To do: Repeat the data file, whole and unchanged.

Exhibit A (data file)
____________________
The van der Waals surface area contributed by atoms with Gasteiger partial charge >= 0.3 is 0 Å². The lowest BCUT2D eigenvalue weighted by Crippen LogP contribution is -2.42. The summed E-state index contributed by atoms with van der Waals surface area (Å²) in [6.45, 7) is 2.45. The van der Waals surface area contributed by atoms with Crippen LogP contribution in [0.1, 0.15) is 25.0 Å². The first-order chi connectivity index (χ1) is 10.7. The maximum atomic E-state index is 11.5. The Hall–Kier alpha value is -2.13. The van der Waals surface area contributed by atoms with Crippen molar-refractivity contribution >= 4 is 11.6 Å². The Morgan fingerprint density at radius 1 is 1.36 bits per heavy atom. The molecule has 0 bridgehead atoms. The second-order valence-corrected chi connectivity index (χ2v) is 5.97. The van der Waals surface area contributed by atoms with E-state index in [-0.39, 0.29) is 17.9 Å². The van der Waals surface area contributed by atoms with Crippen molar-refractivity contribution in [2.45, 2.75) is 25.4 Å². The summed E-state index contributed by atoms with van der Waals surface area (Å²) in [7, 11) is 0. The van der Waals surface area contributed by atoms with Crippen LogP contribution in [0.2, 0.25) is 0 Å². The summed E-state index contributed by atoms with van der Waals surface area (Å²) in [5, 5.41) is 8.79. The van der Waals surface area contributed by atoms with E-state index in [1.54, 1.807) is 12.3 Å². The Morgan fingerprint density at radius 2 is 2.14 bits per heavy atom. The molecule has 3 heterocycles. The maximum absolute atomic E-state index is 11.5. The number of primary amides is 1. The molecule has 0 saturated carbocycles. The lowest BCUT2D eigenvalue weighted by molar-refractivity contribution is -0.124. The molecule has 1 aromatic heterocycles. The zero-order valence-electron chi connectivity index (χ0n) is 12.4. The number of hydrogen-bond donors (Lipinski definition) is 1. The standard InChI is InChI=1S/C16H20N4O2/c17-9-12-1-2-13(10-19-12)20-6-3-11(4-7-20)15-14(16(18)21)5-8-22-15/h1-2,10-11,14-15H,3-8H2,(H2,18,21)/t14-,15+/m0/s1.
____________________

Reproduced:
The van der Waals surface area contributed by atoms with Gasteiger partial charge >= 0.3 is 0 Å². The lowest BCUT2D eigenvalue weighted by Crippen LogP contribution is -2.42. The summed E-state index contributed by atoms with van der Waals surface area (Å²) in [6.45, 7) is 2.45. The van der Waals surface area contributed by atoms with Crippen LogP contribution in [0.1, 0.15) is 25.0 Å². The first-order chi connectivity index (χ1) is 10.7. The maximum atomic E-state index is 11.5. The Hall–Kier alpha value is -2.13. The van der Waals surface area contributed by atoms with Crippen molar-refractivity contribution >= 4 is 11.6 Å². The Morgan fingerprint density at radius 1 is 1.36 bits per heavy atom. The molecule has 0 bridgehead atoms. The second-order valence-corrected chi connectivity index (χ2v) is 5.97. The van der Waals surface area contributed by atoms with E-state index in [-0.39, 0.29) is 17.9 Å². The van der Waals surface area contributed by atoms with Crippen molar-refractivity contribution in [2.45, 2.75) is 25.4 Å². The summed E-state index contributed by atoms with van der Waals surface area (Å²) in [7, 11) is 0. The van der Waals surface area contributed by atoms with Crippen LogP contribution in [0.2, 0.25) is 0 Å². The summed E-state index contributed by atoms with van der Waals surface area (Å²) in [5, 5.41) is 8.79. The van der Waals surface area contributed by atoms with E-state index in [1.54, 1.807) is 12.3 Å². The Morgan fingerprint density at radius 2 is 2.14 bits per heavy atom. The molecule has 3 heterocycles. The maximum absolute atomic E-state index is 11.5. The number of primary amides is 1. The molecule has 0 saturated carbocycles. The lowest BCUT2D eigenvalue weighted by molar-refractivity contribution is -0.124. The molecule has 1 aromatic heterocycles. The zero-order valence-electron chi connectivity index (χ0n) is 12.4. The number of hydrogen-bond donors (Lipinski definition) is 1. The standard InChI is InChI=1S/C16H20N4O2/c17-9-12-1-2-13(10-19-12)20-6-3-11(4-7-20)15-14(16(18)21)5-8-22-15/h1-2,10-11,14-15H,3-8H2,(H2,18,21)/t14-,15+/m0/s1.